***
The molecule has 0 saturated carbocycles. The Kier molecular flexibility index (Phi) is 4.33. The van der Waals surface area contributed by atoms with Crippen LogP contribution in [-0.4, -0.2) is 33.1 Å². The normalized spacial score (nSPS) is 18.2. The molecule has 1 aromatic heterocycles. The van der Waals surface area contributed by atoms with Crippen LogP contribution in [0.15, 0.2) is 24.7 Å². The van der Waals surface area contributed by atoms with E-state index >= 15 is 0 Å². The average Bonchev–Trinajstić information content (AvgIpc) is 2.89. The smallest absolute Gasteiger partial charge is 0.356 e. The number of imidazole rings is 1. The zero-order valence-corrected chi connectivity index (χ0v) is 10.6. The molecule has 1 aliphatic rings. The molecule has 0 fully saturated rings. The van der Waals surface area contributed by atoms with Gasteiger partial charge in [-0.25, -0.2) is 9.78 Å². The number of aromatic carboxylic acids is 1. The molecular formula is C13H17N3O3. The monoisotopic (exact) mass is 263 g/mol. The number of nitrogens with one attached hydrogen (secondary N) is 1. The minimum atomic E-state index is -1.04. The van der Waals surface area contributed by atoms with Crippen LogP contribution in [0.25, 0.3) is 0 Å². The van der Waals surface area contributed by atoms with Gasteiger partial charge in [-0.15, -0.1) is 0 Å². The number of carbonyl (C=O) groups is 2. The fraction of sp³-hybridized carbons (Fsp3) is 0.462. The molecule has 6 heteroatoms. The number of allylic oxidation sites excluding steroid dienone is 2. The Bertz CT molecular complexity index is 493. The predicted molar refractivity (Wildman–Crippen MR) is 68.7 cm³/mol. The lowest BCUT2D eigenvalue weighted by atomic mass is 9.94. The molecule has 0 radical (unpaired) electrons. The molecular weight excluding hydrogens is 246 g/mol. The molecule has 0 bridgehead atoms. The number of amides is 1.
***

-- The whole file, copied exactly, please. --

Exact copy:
The molecule has 0 saturated carbocycles. The Kier molecular flexibility index (Phi) is 4.33. The van der Waals surface area contributed by atoms with Crippen LogP contribution in [-0.4, -0.2) is 33.1 Å². The normalized spacial score (nSPS) is 18.2. The molecule has 1 aromatic heterocycles. The van der Waals surface area contributed by atoms with Crippen LogP contribution in [0.15, 0.2) is 24.7 Å². The van der Waals surface area contributed by atoms with E-state index >= 15 is 0 Å². The average Bonchev–Trinajstić information content (AvgIpc) is 2.89. The smallest absolute Gasteiger partial charge is 0.356 e. The number of imidazole rings is 1. The zero-order valence-corrected chi connectivity index (χ0v) is 10.6. The molecule has 1 aliphatic rings. The molecule has 0 fully saturated rings. The van der Waals surface area contributed by atoms with Gasteiger partial charge in [-0.25, -0.2) is 9.78 Å². The number of aromatic carboxylic acids is 1. The molecular formula is C13H17N3O3. The monoisotopic (exact) mass is 263 g/mol. The number of nitrogens with one attached hydrogen (secondary N) is 1. The minimum atomic E-state index is -1.04. The van der Waals surface area contributed by atoms with Crippen LogP contribution in [0.25, 0.3) is 0 Å². The van der Waals surface area contributed by atoms with Gasteiger partial charge in [-0.15, -0.1) is 0 Å². The number of carbonyl (C=O) groups is 2. The fraction of sp³-hybridized carbons (Fsp3) is 0.462. The molecule has 6 heteroatoms. The number of allylic oxidation sites excluding steroid dienone is 2. The Bertz CT molecular complexity index is 493. The predicted molar refractivity (Wildman–Crippen MR) is 68.7 cm³/mol. The lowest BCUT2D eigenvalue weighted by atomic mass is 9.94. The molecule has 0 radical (unpaired) electrons. The molecular weight excluding hydrogens is 246 g/mol. The molecule has 0 bridgehead atoms. The number of amides is 1.